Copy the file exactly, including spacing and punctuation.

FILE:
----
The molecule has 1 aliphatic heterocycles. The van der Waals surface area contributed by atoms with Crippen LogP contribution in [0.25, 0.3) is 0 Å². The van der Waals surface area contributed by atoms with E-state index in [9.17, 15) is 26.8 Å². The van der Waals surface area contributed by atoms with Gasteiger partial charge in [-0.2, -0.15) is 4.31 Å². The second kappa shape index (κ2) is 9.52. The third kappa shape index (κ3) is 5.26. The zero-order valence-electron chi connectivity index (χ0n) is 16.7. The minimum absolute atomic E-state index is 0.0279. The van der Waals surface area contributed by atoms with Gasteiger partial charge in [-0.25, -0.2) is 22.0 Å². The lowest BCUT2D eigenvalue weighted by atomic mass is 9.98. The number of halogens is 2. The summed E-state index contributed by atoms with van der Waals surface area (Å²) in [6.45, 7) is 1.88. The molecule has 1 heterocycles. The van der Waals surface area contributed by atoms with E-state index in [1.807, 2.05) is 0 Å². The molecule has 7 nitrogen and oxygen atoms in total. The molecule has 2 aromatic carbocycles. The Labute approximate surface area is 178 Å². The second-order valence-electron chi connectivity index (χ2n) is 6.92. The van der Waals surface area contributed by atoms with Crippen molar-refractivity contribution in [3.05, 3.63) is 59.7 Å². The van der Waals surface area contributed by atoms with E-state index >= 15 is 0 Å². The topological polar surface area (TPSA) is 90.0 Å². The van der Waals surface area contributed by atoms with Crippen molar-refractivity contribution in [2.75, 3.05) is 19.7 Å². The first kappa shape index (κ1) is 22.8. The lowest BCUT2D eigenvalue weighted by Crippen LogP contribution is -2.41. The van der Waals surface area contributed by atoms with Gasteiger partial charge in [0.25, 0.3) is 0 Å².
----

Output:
The molecule has 1 aliphatic heterocycles. The van der Waals surface area contributed by atoms with Crippen LogP contribution in [0.25, 0.3) is 0 Å². The van der Waals surface area contributed by atoms with E-state index in [9.17, 15) is 26.8 Å². The van der Waals surface area contributed by atoms with Gasteiger partial charge in [-0.2, -0.15) is 4.31 Å². The second kappa shape index (κ2) is 9.52. The third kappa shape index (κ3) is 5.26. The zero-order valence-electron chi connectivity index (χ0n) is 16.7. The minimum absolute atomic E-state index is 0.0279. The van der Waals surface area contributed by atoms with Gasteiger partial charge in [-0.25, -0.2) is 22.0 Å². The lowest BCUT2D eigenvalue weighted by atomic mass is 9.98. The number of halogens is 2. The summed E-state index contributed by atoms with van der Waals surface area (Å²) in [6.45, 7) is 1.88. The molecule has 1 heterocycles. The van der Waals surface area contributed by atoms with E-state index in [1.807, 2.05) is 0 Å². The molecule has 7 nitrogen and oxygen atoms in total. The molecule has 2 aromatic carbocycles. The Labute approximate surface area is 178 Å². The second-order valence-electron chi connectivity index (χ2n) is 6.92. The van der Waals surface area contributed by atoms with Crippen molar-refractivity contribution in [3.05, 3.63) is 59.7 Å². The van der Waals surface area contributed by atoms with E-state index >= 15 is 0 Å². The topological polar surface area (TPSA) is 90.0 Å². The van der Waals surface area contributed by atoms with Crippen molar-refractivity contribution in [2.75, 3.05) is 19.7 Å². The first kappa shape index (κ1) is 22.8. The lowest BCUT2D eigenvalue weighted by Crippen LogP contribution is -2.41. The van der Waals surface area contributed by atoms with Gasteiger partial charge in [0.25, 0.3) is 0 Å².